Wood and other natural fibers have been used in composites for many years. Recently there has been a resurgence of interest, particularly development of the wood-plastic composites industry and nanocellulose composites. A new generation of composites is emerging as material behavior is better understood, process and performance are improved, and new opportunities are identified. Recent trends such as the desire to decrease petroleum dependence, increase biocontent, commercial production of nanocellulose, and changing markets will play a major role in the future of these composites.
The global market for applications of wood-plastic composites (WPCs), cellulosic plastics, plastic lumber and natural fiber composites was estimated at about 2.4 mln metric tons in 2011. By 2016, it is estimated at nearly 4.6 mln metric tons and rising at a robust compound annual growth rate (CAGR) of 13.8%, as per BCC Research. The market for building products is expected to experience the highest growth, at a compound annual growth rate (CAGR) of 12.4% during the 5-year period from 2011 to 2016. This sector is expected to be worth 1.7 mln metric tons in 2011 and nearly 3.2 mln metric tons in 2016. The market for automotive applications is estimated at 350,000 metric tons in 2011 and is expected to increase at 17.1% compound annual growth rate (CAGR) to reach nearly 8,00,000 metric tons in 2016.
US demand for wood-plastic composite and plastic lumber is projected to advance over 13% pa to US$5.4 billion in 2015, creating a market for 2.6 bln lbs of plastic. Advances will be driven by a rebound in construction expenditures from a depressed 2010 base. Further growth will be boosted by increasing consumer demand for building products made from composite and plastic lumber, instead of more traditional materials, such as natural wood. Composite and plastic lumber offer a wide range of favorable performance properties, including durability, minimal maintenance requirements, resistance to degradation caused by the elements, and the ability to be cut and hewn like natural wood. The perception of these materials as being "green" products that keep materials out of waste streams and reduce deforestation will also support demand. Decking, which was the leading application for composite and plastic lumber in 2010, will experience the most rapid demand advances through 2015. Homeowners will install decks made from these materials instead of traditional natural wood lumber because composite and plastic lumber decks require less annual maintenance and have longer lifespans. While decks made from these materials may cost more initially, composite and plastic lumber decks can cost less in the long term, since they do not require annual staining or insect treatments. Among other applications, molding and trim and fencing are expected to post the most rapid demand gains through 2015. Molding and trim demand will be supported by the rebounding residential market increases in housing completions, boosting demand for building materials. Growth in fencing demand will be promoted by the residential improvement and repair market. Homeowners will install fencing made from vinyl and other materials because of their colorfastness and resistance to rotting. Demand for composite and plastic lumber in landscape and outdoor products, windows and doors, and other applications will be promoted by continued consumer recognition of the performance properties of these materials. Wood-plastic composite lumber will register more rapid gains than plastic lumber, advancing over 16% pa to US$2.5 bln in 2015. Gains will be driven by ongoing consumer interest in the material as a substitute for natural wood products in such applications as decking and fencing. Moreover, because wood-plastic composite lumber incorporates recycled materials, it is seen as an environmentally friendly building material. Plastic lumber demand is forecast to increase nearly eleven percent per year to US$2.8 bln in 2015. Gains will be spurred by heightened consumer interest in the material because of its low maintenance properties. The efforts of manufacturers to create plastic lumber varieties with more realistic woodgrain textures and surfaces will also support demand.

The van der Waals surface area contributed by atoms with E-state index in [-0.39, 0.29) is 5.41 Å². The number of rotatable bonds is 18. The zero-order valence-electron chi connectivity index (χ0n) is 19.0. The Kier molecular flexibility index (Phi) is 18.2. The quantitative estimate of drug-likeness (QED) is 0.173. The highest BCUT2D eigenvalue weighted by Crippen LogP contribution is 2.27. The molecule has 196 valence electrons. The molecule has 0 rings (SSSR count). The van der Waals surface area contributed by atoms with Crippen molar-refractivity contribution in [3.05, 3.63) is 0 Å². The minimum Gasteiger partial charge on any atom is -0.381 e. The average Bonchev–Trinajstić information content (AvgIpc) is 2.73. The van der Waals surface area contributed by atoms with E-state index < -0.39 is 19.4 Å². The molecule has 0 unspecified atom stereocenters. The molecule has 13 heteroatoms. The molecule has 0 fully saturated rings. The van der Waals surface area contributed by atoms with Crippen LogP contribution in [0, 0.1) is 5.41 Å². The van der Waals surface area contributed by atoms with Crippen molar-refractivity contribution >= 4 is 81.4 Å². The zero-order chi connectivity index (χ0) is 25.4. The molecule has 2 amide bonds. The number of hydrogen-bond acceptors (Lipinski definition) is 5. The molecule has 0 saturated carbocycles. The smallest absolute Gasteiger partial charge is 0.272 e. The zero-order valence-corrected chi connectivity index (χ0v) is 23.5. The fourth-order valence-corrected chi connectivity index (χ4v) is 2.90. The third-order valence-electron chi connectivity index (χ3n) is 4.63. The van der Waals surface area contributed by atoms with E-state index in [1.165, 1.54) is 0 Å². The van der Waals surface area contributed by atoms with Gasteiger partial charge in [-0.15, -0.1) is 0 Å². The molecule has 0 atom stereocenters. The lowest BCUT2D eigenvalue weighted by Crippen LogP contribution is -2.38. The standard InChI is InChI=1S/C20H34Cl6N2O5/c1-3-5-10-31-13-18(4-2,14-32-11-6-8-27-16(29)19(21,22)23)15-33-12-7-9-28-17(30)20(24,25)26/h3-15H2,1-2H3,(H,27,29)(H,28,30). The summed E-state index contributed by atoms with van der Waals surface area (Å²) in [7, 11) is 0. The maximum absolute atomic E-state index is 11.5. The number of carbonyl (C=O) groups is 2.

As per Research and Markets, firm growth is forecast for wood plastics composites in Europe despite financial woes. From a slow start around 40 years ago, in the automotive sector, European production of wood plastics composites has both diversified in its applications and grown rapidly over the last five years to reach 193,000 tons by 2010. Another report forecasts continuing growth to almost 360,000 tons by 2015, which represents -- average annual growth of 13%, but nevertheless a slowing in growth compared with the 2005-10 period, as a result of the continuing difficulties in European economies. Decking is by far the largest application area with 75% of (non-automotive output), but the arguments for using WPC in other exterior and interior applications are strong. Much of the predicted growth is still expected to be in construction applications, most of which will be extruded. Important end-uses within the construction sector, besides decking, include siding or cladding, fencing and window applications. Germany, France and Belgium are amongst the most significant WPC producing countries in Europe and what these manufacturers anticipate most eagerly are other high-volume applications besides decking. In addition to European manufacture, imports of WPC from both the US and Asia have become increasingly important, particularly in the construction sector. WPCs have excellent environmental status and enormous scope for further grow